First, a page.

Cllr Brown continues, “One key issue to address is the historical maintenance of the road network in Christchurch. Bournemouth and Poole councils were spending around £4,000 per km on highways, whereas Dorset County Council was spending £1,000 per km in Christchurch. Therefore we are making available an additional £540,000 to ensure the same standards of highway maintenance and street cleansing can be applied all across our conurbation.”

The budget also tackles some significant pressures in Adults and Children’s services, with an additional £14million being made available. This will mean the right levels of support can continue for children in care, as well as provide enough funding for home-to-school transport for children with Special Educational Needs and Disabilities and making sure that young people previously in care can access additional council tax discounts when living independently.

This £14m includes £11m for adult social care in 2020/21, allowing the council to address rising costs associated with the residential care for older people with complex needs, those with learning disabilities, and adults living with long-term conditions, as well as the cost pressures brought about by the 6.2% increase in the national living wage.

There are also significant pressures in the budget to fund specialist services for children and young people with high needs, for example those with education, health and care plans (EHCPs) or children who have been excluded. Cllr Brown explains, “We have a predicted budget requirement of £49.9million in this budget. With government funding of £42.9m expected and thanks to inherited deficits from the preceding councils, we are entering 2020/21 with a £5.5m shortfall in this crucial budget, which presents us with an extremely challenging starting point.” He continued, “We are therefore proposing to make the necessary funding available from a combination of sources, including seeking contributions from schools themselves. This continues to be a critical area of demand-led spending for the council, and we expect further work to be necessary during 2020/21 in readiness for the 2021/22 budget round.”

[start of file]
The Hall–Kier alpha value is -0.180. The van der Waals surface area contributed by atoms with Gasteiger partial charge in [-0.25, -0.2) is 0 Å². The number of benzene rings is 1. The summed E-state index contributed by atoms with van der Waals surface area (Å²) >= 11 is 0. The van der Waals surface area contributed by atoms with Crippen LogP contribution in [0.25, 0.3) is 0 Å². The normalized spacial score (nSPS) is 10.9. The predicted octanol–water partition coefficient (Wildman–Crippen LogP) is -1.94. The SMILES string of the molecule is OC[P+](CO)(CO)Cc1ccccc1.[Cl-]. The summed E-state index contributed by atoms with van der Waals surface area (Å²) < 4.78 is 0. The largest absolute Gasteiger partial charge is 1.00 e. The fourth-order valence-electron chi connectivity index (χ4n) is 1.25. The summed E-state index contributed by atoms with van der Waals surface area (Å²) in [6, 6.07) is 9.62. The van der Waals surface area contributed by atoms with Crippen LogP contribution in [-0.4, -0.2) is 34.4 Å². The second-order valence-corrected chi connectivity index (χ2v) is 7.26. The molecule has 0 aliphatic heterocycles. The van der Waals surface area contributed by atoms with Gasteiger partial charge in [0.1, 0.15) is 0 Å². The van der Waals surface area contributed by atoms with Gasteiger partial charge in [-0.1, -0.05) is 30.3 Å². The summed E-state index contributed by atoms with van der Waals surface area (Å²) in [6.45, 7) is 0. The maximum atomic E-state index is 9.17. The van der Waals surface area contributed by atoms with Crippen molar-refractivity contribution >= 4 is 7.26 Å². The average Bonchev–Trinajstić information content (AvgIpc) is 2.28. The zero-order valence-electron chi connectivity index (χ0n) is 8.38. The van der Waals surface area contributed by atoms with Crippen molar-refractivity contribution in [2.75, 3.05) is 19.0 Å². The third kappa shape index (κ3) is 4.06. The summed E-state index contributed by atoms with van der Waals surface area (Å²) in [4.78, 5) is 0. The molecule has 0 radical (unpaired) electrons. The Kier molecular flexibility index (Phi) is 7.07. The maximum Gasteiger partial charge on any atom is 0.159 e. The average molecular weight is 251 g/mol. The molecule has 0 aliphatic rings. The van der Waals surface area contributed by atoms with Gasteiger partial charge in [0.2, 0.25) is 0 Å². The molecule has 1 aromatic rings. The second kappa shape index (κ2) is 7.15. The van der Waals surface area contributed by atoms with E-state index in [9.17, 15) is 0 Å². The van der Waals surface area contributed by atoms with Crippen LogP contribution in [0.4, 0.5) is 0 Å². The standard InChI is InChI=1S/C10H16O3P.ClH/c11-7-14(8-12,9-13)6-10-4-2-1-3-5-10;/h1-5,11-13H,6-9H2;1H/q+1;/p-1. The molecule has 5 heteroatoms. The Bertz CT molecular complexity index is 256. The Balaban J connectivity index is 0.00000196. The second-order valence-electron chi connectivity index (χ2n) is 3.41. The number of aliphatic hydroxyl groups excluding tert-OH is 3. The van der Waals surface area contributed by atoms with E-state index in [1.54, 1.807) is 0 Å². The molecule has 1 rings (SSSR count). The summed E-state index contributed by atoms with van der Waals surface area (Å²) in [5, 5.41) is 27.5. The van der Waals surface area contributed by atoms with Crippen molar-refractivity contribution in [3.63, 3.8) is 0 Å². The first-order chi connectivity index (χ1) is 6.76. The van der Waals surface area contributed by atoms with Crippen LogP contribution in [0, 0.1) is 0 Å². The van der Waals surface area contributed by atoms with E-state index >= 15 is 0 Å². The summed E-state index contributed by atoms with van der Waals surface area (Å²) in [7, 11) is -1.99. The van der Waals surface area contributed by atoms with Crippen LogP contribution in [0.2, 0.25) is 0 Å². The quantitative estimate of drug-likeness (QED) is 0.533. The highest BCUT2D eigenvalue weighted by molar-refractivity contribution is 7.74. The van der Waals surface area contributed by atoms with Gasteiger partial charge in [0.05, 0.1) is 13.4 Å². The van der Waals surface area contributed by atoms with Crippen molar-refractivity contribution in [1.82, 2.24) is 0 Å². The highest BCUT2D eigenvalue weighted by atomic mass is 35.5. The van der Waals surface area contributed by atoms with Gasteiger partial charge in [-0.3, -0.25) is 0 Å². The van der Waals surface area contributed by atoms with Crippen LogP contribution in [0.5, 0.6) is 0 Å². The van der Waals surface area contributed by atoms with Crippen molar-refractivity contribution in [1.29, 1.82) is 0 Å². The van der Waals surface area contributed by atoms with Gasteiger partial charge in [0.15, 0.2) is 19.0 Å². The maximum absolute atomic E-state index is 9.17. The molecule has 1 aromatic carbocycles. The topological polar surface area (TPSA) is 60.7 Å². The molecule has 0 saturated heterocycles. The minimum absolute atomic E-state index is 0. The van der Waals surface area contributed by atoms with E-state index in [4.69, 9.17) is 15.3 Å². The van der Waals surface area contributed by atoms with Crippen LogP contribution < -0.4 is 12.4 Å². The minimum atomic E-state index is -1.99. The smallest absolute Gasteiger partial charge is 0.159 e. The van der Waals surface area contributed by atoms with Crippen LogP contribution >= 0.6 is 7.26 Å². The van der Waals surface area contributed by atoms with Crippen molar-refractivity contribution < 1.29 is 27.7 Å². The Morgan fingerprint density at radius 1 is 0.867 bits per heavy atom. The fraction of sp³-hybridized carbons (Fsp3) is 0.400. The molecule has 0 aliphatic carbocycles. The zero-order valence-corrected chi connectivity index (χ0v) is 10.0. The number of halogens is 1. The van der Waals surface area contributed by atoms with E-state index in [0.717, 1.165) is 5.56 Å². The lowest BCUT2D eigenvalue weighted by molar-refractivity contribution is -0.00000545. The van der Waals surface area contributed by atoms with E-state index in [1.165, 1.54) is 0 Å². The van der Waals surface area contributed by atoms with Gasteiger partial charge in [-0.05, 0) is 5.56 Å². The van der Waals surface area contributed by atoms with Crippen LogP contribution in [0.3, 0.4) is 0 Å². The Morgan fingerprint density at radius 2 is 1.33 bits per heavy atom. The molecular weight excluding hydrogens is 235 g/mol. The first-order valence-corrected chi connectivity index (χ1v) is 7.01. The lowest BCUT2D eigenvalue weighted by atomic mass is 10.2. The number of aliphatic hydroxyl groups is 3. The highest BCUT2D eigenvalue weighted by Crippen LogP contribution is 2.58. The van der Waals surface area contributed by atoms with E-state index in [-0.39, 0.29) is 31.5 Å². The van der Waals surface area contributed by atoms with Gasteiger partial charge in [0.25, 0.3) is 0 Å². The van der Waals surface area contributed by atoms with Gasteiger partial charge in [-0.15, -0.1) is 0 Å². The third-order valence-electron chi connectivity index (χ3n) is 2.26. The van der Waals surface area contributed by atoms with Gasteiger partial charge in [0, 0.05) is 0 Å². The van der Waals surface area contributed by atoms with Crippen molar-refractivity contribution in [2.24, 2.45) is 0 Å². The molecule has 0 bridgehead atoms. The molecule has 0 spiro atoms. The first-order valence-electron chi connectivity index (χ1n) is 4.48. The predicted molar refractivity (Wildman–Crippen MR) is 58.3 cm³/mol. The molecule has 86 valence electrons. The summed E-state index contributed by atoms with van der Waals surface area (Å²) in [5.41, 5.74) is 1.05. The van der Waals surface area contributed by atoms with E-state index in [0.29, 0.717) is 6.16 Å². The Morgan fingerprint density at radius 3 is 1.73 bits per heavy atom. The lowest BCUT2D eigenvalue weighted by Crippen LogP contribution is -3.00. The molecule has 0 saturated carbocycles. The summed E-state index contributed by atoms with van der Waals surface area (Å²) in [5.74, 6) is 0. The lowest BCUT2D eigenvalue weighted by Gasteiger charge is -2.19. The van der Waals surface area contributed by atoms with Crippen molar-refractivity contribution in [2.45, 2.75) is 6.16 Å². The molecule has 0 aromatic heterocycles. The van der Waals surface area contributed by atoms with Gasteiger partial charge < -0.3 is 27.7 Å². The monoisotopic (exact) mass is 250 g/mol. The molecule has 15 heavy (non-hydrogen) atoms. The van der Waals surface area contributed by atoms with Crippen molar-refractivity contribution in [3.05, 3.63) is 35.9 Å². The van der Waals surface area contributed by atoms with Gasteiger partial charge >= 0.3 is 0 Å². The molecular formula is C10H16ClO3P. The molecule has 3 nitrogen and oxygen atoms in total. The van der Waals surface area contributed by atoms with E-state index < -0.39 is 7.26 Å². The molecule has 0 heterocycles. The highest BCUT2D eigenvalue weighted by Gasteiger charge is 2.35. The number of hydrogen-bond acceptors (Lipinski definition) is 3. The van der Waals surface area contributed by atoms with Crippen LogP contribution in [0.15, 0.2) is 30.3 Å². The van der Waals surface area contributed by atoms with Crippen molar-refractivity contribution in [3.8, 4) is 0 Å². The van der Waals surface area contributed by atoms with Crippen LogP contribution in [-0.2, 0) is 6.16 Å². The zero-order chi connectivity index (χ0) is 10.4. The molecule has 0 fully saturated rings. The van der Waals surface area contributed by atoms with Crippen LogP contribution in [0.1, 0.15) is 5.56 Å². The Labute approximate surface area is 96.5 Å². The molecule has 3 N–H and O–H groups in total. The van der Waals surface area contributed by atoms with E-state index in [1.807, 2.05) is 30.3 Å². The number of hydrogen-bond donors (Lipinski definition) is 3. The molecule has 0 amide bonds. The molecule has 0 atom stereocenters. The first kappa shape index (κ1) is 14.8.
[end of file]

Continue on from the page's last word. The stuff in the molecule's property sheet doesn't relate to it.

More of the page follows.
The proposed budget makes various provisions to address key priorities of the council, including:

£240,000 for Climate Change and Ecological Emergency, including a Citizens Assembly, environment strategy and action plan development

£370,000 for regeneration to bring forward major development projects to improve infrastructure, access to housing, and our area’s attractiveness to businesses and employers

£150,000 for Arts and Culture so we can properly respond to the findings of the BCP Cultural Enquiry

£50,000 for Unauthorised Encampments to improve site management

£50,000 for improved Community Engagement to help people shape and influence our decisions.

Cllr Slade concluded, “I am extremely proud of the budget that is being proposed. The council has promised a greater commitment to involving residents, to delivering on the priorities set in liaison with our stakeholders, and to set a budget that is sustainable beyond this financial year. This is what we are proposing, and I would like to thank all members and officer who have been involved for their hard work.”